What your to-do-list consists of, and what your metrics for measuring progress should be, depend greatly on the stage (see article on stages) you are at. If you spend energy on a task that should not be on your priorities, it is counterproductive. It can be even lethal. No matter how good or hard working you are.
activities done in startups are inherently wrong. They might be exactly right –
for someone in a specific situation. But are they right for you, right now is
example of this is premature scaling -
the #1 cause of startup death. The activities being performed can be exactly
the right ones – for someone who is ready to scale. But if you are not, you may
commit a suicide as a result.
A related topic is, what should be the key indicators of your progress. If you are in PMF stage trying to measure Customer Love, think what is a good proxy for that? You get what you measure, so picking the right indicators for each stage is important.
- Identify the stage where you are at and what should be on your to do list accordingly
- Identify the right indicator to measure your progress towards your next milestone
Shortage of time is your biggest obstacle - spend it wisely
Time is the biggest shortage startup has. So you need to spend your time doing right things at right time - otherwise you hours will be wasted on doing something that could have been done on later date.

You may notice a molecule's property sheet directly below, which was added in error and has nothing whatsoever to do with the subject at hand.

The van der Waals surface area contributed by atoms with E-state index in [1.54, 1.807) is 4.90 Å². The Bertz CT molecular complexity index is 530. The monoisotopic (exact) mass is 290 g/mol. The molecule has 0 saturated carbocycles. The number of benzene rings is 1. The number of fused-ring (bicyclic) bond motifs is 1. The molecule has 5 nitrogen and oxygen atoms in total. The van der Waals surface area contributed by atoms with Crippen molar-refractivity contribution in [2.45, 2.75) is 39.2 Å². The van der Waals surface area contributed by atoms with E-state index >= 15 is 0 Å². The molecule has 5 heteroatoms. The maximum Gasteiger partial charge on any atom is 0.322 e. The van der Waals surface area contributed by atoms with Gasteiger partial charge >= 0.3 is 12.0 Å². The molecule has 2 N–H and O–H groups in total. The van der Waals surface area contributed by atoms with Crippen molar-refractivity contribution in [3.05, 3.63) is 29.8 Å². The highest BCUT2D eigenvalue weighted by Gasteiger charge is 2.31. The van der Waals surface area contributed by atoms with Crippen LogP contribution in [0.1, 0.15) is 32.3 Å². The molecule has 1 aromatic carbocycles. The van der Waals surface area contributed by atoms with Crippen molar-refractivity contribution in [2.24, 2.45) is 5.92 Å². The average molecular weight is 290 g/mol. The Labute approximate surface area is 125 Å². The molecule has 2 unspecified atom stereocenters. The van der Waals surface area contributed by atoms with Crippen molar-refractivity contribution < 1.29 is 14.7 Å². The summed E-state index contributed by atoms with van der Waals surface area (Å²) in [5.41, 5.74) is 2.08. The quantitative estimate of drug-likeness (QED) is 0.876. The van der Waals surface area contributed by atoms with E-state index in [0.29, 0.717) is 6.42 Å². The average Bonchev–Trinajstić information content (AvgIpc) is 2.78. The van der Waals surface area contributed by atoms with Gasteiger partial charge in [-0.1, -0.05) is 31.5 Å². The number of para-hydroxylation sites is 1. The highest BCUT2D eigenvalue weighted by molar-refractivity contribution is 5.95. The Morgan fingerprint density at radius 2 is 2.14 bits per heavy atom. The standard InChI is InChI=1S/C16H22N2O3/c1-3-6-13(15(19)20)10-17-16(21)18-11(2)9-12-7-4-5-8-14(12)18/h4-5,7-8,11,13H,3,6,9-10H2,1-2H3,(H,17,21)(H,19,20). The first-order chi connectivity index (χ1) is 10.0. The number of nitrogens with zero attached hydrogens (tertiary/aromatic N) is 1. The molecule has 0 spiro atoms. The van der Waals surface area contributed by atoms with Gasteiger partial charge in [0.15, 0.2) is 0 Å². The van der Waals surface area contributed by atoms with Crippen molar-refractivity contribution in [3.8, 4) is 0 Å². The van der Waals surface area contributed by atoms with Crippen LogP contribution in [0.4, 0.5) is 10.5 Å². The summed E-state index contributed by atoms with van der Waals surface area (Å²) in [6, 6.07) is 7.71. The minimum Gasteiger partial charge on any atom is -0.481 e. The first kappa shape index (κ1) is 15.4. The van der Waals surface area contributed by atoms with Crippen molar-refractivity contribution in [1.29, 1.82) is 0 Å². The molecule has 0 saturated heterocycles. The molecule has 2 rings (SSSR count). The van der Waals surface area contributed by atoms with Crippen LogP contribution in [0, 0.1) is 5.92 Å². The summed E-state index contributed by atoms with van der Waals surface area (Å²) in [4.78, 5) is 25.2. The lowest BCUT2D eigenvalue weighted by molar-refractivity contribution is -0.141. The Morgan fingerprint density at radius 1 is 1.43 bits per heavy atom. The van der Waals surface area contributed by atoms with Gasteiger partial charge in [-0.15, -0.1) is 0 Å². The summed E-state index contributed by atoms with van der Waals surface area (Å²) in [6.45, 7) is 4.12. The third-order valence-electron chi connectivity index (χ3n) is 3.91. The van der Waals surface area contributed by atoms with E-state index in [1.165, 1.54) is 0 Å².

One of the lessons I learned while entrepreneur was: You can spend your time doing things right (corporation) or right things (startup) !
Most modern literature refers to just OKRs (https://www.perdoo.com/the-ultimate-okr-guide/) but I prefer adding Goals to it as well – as Microsoft did back in the 90´s. You need to have defined a clear Goal first before Objectives makes sense. Anyway, the operational stuff is captured in the OKRs (without the G) so no need to split hair on semantics, both work.
The power of the OKR driven operation is explained well in (https://www.amazon.com/Measure-What-Matters-Google-Foundation/dp/0525536221). If you google “measure what matters” you find a lot of material, Youtube videos etc to give you a crash course. Though the examples in the book are very big companies, the method works well for startups as well. Actually they may be even more critical for a startup, as “what matters” is dependant on the stage of the J Curve you are at. As you make progress, “what matters” should change. The thing to drive your everyday activity is the Key Result. The name is a bit misleading, it should rather be “Key Activity”, but this is the standard term so we stick with it.
Scaling is a startup mantra and obsession. Financiers and investors - public and private alike - push startups to scale.
Newborn startups talk about scaling and measure themselves on scale stage quantitative metrics, like growth, MRR etc.
But doing things in a big scale is not scaling. Trying to force business by spending money, hiring more salespeople and increasing number both inbound and outbound actions is not scaling.
Scaling means cloning a concept that has been proven to work, both technically and commercially, in volume.
If your company does not have a concept that can be cloned, ignore this at your peril.